Elie Aghnides was a brilliant inventor-engineer, who was able to view an existing piece of equipment or design and built a better mouse trap. The idea behind the 1954 Rhino was born in 1940 while he was watching a bulldozer hard at work at Central Park in NYC.
Aghnides made his fortune on an aerator water faucet attachment that he invented, and patented. He thought that the crawler tractor wasted a large amount of power and went on to design a better solution. The vehicle was finally built 14-years later and incorporated the best features of not only the track but also that of the wheel.
- The lead photo shows the Rhino scooting down the road, as it was capable of 45 m.p.h. “Life Magazine” photo by Jon Domins.
- The front of the Rhino shows its domed shaped sectional metal wheels and gripping segments. For road use rubber treads where attached. Courtesy “Modern Mechanics.”
When finished this unorthodox machine was able to travel at up to 45 m.p.h. on the road. It was also fully capable of plowing through swamps, mud, snow, uneven terrain, wooded areas and even the water.
The 10,000-pound creation was powered by an 110 h.p. Ford industrial engine and a heavy-duty drivetrain. Due to a low center of gravity and its unique wheel design, it was very stable and would not tip over even at 75-degree angle. The hollow wheels acted as flotation devices and in water it was propelled by a steerable Kermath marine Hydrojet. The device’s nozzle can be seen at the center of the rear axle. One of the two experimental machines that were built has survived.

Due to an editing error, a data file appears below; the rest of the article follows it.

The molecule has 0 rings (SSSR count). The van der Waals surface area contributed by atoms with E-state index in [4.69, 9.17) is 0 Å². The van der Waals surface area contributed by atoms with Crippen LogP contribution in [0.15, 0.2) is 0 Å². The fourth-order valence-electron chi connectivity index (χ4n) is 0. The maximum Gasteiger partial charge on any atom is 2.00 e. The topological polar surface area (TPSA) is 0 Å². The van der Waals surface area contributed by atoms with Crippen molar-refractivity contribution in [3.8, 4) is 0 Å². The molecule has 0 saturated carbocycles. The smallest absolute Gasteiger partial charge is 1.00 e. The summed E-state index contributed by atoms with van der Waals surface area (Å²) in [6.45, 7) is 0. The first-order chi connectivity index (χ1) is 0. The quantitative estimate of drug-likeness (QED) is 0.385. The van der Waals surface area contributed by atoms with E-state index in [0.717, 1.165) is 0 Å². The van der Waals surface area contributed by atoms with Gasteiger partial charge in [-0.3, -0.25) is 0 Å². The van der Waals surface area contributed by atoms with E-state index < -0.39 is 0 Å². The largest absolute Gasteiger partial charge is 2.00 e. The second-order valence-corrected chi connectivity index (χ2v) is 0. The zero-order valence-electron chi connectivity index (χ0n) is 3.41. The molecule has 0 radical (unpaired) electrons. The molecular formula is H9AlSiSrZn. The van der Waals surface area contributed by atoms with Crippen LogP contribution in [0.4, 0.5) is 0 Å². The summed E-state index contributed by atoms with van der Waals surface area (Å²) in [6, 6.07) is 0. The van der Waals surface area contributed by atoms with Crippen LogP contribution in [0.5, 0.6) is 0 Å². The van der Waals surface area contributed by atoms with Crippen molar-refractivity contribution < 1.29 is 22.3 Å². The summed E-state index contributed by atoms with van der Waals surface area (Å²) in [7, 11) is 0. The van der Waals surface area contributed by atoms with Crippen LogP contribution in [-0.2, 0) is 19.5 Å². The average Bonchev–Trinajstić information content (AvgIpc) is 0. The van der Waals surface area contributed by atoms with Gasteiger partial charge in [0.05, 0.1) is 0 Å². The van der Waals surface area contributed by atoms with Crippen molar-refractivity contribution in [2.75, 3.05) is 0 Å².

The original 1954 film footage on this video was taken at and near the Marmon-Herrington factory in Indianapolis, Indiana where the Rhino was built. View the intriguing presentation and witness the monster as it is being put through its paces on the road, rough terrain, woods, sand, mud and in the water.
- This image of the rear of the Rhino from “Wheels and Tracks,” shows the rear tires and the nozzle below the rear axle for the Kermath marine Hydrojet that propelled it in water.
- “Vehicle with Inclined Hemispherodal Wheels” – Patent filed June 19, 1953 and granted Nov. 5, 1957 shows a similar earlier design with close-mounted double rear wheels that pivoted in the center.
- Nov. 5, 1957 patent drawing showing the “Inclined Hemispherodal Wheels”